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On August 5th, 2009, in response to the joint request of the State’s Office of Employee Relations and three of the unions representing State employees, the Civil Service Commission voted to propose the repeal of N.J.A.C. 4A:8-1.1A and to stay that rule pending its eventual repeal.  This rule, adopted on an emergency basis on March 25, 2009 and as a regular rule on May 13, 2009, was created to provide greater flexibility to appointing authorities with respect to temporary layoffs.

Several jurisdictions have already begun implementation of temporary layoff plans, and a number of others have indicated that they are contemplating the same.  Therefore, the Civil Service Commission (CSC) is issuing the following guidelines outlining the impact that the rule repeal will have on local Civil Service jurisdictions. 

Implications for Local Civil Service Jurisdictions

The Commission’s decision to stay N.J.A.C. 4A:8-1.1A and initiate the rule repeal process does not eliminate an appointing authority’s ability to implement temporary layoffs.  The authority to temporarily close an entire layoff unit (i.e., department or agency) preceded and exists independently of the rule that the Commission is repealing.   The Appellate Division of the Superior Court affirmed this principle in a 1994 decision upholding the Department of Personnel’s right to conduct a temporary layoff by ceasing operations on designated days.   According to the Court, “a layoff can encompass a temporary cessation of the employer’s operations or a temporary suspension of employment.”  The decision specifically states that layoffs can be either permanent or temporary in nature. 

The right of appointing authorities to conduct temporary layoffs was reaffirmed by the Appellate Division in an opinion issued April 17, 2009.  In this case, the Court states that “a decision to lay off all employees in a layoff unit, even on a temporary basis, must be considered a managerial prerogative.”  
In short, as long as they are accomplished through the complete closure of entire layoff units (i.e., departments or agencies) in accordance with N.J.A.C. 4A:8-1 et seq., temporary layoffs are permissible under Civil Service law.  

What has changed as a result of the Commission’s decision is employers’ ability to institute temporary layoffs that do not provide for the closure of entire layoff units.  Under N.J.A.C. 4A:8-1.1A, employers were permitted to exempt from temporary layoff those employees whose presence was necessary to maintain public health and safety.  In granting appointing authorities this ability, departments such as Police and Fire could achieve some measure of savings through the temporary layoff of employees in civilian titles without impact to public welfare. 

Effective August 5, 2009, temporary layoffs are once again only applicable across entire departments.   Under no circumstances can an employee in a department subject to temporary layoffs be suffered or permitted to work.  In a department targeted for temporary layoffs, exemptions for certain employees or staggered layoffs are not allowed.   Departments that cannot shut down entirely cannot be targeted in a temporary layoff plan.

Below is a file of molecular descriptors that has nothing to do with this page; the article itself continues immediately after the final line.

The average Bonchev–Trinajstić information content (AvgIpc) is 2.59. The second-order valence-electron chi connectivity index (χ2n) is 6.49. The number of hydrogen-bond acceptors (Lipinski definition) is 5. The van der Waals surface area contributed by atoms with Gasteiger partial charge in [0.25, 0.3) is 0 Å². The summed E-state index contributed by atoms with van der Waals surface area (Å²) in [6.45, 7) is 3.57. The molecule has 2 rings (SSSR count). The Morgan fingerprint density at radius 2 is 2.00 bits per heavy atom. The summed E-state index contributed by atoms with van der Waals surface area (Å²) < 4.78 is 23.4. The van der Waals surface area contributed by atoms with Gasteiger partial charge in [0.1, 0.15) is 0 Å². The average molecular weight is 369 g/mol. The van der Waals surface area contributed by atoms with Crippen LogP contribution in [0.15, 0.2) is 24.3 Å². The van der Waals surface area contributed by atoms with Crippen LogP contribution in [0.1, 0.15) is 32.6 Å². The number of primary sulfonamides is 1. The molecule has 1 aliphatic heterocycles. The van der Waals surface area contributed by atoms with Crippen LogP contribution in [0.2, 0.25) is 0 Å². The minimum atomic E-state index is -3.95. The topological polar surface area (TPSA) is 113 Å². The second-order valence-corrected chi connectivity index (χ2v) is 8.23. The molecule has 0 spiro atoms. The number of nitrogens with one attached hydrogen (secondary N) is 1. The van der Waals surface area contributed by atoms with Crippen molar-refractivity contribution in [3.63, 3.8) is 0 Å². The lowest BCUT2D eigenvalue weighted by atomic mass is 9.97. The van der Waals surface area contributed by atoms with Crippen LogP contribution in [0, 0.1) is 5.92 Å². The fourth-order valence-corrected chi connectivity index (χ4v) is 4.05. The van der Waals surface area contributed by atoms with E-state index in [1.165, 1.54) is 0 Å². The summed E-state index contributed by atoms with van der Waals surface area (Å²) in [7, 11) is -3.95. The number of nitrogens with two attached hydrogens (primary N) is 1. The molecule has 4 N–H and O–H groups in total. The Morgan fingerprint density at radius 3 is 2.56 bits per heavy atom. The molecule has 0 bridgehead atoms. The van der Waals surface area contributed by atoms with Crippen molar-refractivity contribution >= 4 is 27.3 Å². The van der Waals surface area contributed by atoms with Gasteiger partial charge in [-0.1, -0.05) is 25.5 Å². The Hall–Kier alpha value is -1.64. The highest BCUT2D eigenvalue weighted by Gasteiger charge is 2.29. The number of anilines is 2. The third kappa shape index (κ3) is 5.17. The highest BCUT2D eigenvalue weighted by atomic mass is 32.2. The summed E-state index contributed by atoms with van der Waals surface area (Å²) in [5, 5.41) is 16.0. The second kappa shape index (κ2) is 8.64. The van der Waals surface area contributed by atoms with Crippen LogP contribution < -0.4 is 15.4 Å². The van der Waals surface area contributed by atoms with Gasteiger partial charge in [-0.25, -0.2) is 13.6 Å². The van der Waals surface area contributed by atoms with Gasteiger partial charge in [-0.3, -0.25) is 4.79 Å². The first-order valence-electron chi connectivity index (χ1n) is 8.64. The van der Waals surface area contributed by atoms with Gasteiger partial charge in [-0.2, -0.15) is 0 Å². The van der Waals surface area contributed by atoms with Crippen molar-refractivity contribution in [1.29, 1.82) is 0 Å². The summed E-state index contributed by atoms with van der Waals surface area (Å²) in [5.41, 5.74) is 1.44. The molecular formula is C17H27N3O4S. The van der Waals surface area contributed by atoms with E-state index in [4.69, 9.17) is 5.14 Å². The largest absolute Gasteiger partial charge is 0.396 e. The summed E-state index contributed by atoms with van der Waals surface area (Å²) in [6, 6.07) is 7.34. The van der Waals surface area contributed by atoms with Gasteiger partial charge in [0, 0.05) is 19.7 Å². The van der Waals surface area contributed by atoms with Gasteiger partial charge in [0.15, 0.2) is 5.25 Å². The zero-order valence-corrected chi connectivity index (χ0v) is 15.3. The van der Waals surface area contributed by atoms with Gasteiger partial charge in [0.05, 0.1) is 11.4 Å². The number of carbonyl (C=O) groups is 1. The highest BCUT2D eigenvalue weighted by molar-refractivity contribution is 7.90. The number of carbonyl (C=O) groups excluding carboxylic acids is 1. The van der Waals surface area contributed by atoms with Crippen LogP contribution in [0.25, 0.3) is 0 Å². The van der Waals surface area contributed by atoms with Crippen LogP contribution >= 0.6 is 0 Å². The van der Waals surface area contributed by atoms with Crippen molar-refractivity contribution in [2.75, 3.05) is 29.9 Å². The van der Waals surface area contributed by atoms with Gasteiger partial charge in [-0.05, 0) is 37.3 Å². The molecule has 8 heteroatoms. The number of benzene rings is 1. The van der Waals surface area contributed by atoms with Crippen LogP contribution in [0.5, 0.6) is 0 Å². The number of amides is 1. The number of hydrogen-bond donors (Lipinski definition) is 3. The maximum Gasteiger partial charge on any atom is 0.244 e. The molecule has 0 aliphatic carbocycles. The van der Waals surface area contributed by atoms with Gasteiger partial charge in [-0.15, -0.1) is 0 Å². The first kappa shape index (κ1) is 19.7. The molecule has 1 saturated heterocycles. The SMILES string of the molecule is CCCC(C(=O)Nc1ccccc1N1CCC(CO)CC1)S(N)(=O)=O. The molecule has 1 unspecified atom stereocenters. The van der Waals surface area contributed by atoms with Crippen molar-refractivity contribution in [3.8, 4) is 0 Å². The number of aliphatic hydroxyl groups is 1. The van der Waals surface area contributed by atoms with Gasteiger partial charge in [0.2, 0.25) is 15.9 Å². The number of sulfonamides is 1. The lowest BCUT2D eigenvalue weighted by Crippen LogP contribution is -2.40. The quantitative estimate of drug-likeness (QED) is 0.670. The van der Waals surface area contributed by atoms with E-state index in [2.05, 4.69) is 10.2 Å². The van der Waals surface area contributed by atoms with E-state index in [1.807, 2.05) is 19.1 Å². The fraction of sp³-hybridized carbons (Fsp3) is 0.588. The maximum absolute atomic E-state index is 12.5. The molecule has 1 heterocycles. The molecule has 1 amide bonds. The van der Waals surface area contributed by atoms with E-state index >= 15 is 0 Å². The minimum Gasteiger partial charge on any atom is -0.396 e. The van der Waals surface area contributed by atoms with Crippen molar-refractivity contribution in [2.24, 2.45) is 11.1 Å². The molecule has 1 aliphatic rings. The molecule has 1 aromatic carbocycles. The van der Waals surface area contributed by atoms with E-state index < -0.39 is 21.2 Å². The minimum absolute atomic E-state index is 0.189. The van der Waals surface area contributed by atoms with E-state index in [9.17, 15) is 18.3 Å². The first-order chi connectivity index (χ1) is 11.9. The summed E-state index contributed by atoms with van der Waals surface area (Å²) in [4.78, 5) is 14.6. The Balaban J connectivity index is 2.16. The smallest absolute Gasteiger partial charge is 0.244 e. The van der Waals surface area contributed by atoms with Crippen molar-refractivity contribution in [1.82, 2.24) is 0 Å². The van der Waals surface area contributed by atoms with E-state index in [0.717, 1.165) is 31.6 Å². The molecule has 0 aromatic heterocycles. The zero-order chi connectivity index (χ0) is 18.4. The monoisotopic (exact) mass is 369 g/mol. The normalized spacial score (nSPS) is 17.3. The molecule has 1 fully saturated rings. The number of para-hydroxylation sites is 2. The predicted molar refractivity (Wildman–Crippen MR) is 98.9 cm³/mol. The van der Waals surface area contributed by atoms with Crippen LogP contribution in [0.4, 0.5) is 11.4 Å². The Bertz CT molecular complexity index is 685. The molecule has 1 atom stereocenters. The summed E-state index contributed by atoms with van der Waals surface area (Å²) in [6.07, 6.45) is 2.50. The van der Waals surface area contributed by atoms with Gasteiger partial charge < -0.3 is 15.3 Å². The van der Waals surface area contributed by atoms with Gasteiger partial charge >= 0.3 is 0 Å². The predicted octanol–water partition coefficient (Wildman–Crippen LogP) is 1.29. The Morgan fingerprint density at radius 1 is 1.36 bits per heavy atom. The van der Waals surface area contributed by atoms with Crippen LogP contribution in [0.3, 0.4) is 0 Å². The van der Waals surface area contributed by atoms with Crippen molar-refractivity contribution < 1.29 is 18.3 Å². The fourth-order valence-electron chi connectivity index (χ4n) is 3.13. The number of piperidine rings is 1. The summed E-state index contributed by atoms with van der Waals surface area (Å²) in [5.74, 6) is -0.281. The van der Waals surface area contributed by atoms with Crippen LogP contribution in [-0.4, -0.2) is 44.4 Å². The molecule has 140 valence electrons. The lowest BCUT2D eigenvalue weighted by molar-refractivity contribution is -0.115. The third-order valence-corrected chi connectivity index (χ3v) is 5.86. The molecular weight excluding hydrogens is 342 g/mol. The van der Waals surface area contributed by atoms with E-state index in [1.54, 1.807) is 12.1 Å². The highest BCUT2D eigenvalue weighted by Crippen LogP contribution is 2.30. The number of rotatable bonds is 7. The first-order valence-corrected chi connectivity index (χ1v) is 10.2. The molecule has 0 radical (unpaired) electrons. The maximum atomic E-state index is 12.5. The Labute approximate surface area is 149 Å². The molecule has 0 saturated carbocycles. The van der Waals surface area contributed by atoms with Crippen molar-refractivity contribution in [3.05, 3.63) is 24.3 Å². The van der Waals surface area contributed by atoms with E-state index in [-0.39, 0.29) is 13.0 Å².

Guidelines for Submitting New or Revised Temporary Layoff Plans

Appointing authorities that have already submitted and received CSC approval for a temporary layoff plan that provides for the complete closure of entire departments or agencies will not be affected by the stay and proposed repeal of N.J.A.C. 4A:8-1.1A.   Jurisdictions in this category may proceed with implementation of approved temporary layoff plans. 

Appointing authorities whose previously approved plans included exemptions or called for “partial” or “staggered” temporary layoffs within a department/agency must submit a revised temporary layoff plan.  Jurisdictions whose plans require revision will receive a separate notice to that effect.
All temporary layoff plans must be prepared in accordance with the provisions of N.J.A.C. 4A:8-1 et seq., and must include the following information: 

  1. The reason for the layoff;
  2. The projected effective date(s) of the layoff;
  3. A sample of the 45 day notification of temporary layoff that will be issued to employees in each affected Department;
  4. A description of alternatives to temporary layoff that have been undertaken by the authority;
  5. A list of all affected negotiations representatives, including addresses and the units they represent; and
  6. A summary of consultations with affected negotiations representatives.

As is the case in a permanent layoff situation, the implementation of a temporary layoff plan is contingent upon CSC approval.




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